Shedworking's literary editor Sarah Salway has been on the road again searching out shedlike atmospheres, this time in the USA. Here is her photo of the spectacular yurt at the Nearings smallholding in Maine. Here's what she says:
"The yurt was just beautiful. Scott Nearing built it - with help - in his nineties without using any electrical tools, etc, and it was used for meetings, classes and so on."
More details about the Nearings and The Good Life Center here and here's their mission statement:
The mission of The Good Life Center is to perpetuate the philosophies and lifeways promoted and exemplified by Helen and Scott Nearing, two of America’s most inspirational practitioners of simple, frugal and purposeful living. Building on the Nearing legacy, The Good Life Center encourages and supports individual and collective efforts to live sustainably into the future. Guided by the principles of kindness, respect and compassion in relationships with natural and human communities, The Good Life Center promotes active participation in the advancement of social justice, creative integration of the life of the mind, body and spirit, and deliberate choice in living responsibly and harmoniously in an increasingly complicated world.
Wednesday's posts are sponsored by The Garden Room Company®, the UK's premier supplier of garden offices and garden rooms. Click here.

Garden office guide updated

Neil Johnston of Vivid Green has revised his guide ‘Create the perfect garden room’. "There are lots more photos and a rather less earnest approach," he says, "but the detail is still there for those who want it." It's well worth a look. To see a copy, contact him at Vivid Green.
Wednesday's posts are sponsored by The Garden Room Company®, the UK's premier supplier of garden offices and garden rooms. Click here.

Tuesday, August 25, 2009

Garden office haiku

The wind blows through my
garden office whispering
nature's deep secret
Via haikulover on twitter

Shedworkers nominated for Mercury Music Prize

Sweet Billy Pilgrim have been nominated for the prestigious Mercury Music Prize. Their latest album, like their previous work, was recorded in their garden shed. Here's how lead singer Tim Elsenburg describes it on the BBC site:
"There is no natural light, really. If I close the door, I suffocate, and in the winter I freeze to death. I've carpeted the floors and walls and put up the obligatory egg boxes. And there are dodgy electrics coming in from the house."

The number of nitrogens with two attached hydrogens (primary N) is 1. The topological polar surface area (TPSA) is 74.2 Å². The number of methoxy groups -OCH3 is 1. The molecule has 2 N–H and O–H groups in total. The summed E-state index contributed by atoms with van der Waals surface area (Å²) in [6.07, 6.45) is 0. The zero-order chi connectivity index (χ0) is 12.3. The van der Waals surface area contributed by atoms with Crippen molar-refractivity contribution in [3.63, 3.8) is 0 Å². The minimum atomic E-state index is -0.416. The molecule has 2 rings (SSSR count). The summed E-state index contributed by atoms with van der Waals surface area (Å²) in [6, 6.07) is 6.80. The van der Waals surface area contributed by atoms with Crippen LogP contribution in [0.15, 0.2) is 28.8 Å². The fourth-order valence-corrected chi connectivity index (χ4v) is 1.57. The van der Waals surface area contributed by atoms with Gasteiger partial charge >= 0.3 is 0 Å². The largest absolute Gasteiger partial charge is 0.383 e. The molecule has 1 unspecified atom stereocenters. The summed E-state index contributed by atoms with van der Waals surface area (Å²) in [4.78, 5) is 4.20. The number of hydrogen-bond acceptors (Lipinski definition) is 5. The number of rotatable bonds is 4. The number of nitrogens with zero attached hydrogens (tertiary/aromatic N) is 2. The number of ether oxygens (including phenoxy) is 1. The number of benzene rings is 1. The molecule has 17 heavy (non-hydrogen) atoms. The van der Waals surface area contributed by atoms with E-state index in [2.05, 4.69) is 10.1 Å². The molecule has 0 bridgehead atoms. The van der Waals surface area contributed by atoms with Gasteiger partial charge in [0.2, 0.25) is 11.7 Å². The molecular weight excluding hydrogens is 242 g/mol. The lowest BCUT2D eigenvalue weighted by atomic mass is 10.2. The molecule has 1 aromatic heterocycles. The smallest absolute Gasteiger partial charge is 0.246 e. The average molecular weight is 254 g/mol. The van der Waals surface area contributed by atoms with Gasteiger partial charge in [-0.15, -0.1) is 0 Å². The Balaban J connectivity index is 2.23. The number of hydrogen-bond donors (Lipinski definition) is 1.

Find out more about them and listen to their sounds at their official site here. Photo by Frances Main. Thanks to Andy Bantock for the alert.

The Shedworker's Bookshelf - Sheds on the Seashore

This year has been a particularly fruitful one for those who like books on shedlike atmospheres and the latest addition is the marvellous Sheds on the Seashore by Kathryn Ferry. Subtitled A Tour through Beach Hut History, it's a very readable and excellently researched trip from the beginnings of the beach hut through to its present day renaissance. But it also includes Kathryn's own journey around the beach huts of Britain, taking in some 20,000 examples (I was particularly delighted to discover that all the huts at Woolcombe in Devon have girl's names - there is a photo in the book of Marjorie, Katherine and Matilda) and meeting hutters to discuss their experiences. This human side of the book complements the history very nicely indeed. It's a great read, even if you don't have a beach hut yourself, with plenty of wonderful photos, and a definite must-have for your bookshelf since it's the definitive history and unlikely to be bettered.

Monday, August 24, 2009

How to make a dirt cheap garden office

A nice piece in the Eastern Daily Press by Tara Graves features eco-shed of the year 2009 winner and joiner Michael Thompson at his shed in Potter Heigham which is built using rammed earth walls. As Tara says:
"Not only does the building look beautiful from the ground, the living roof of sedum, wildflowers and grasses also means it looks visually pleasing from higher up - a plus for neighbouring properties as well as Michael's own view."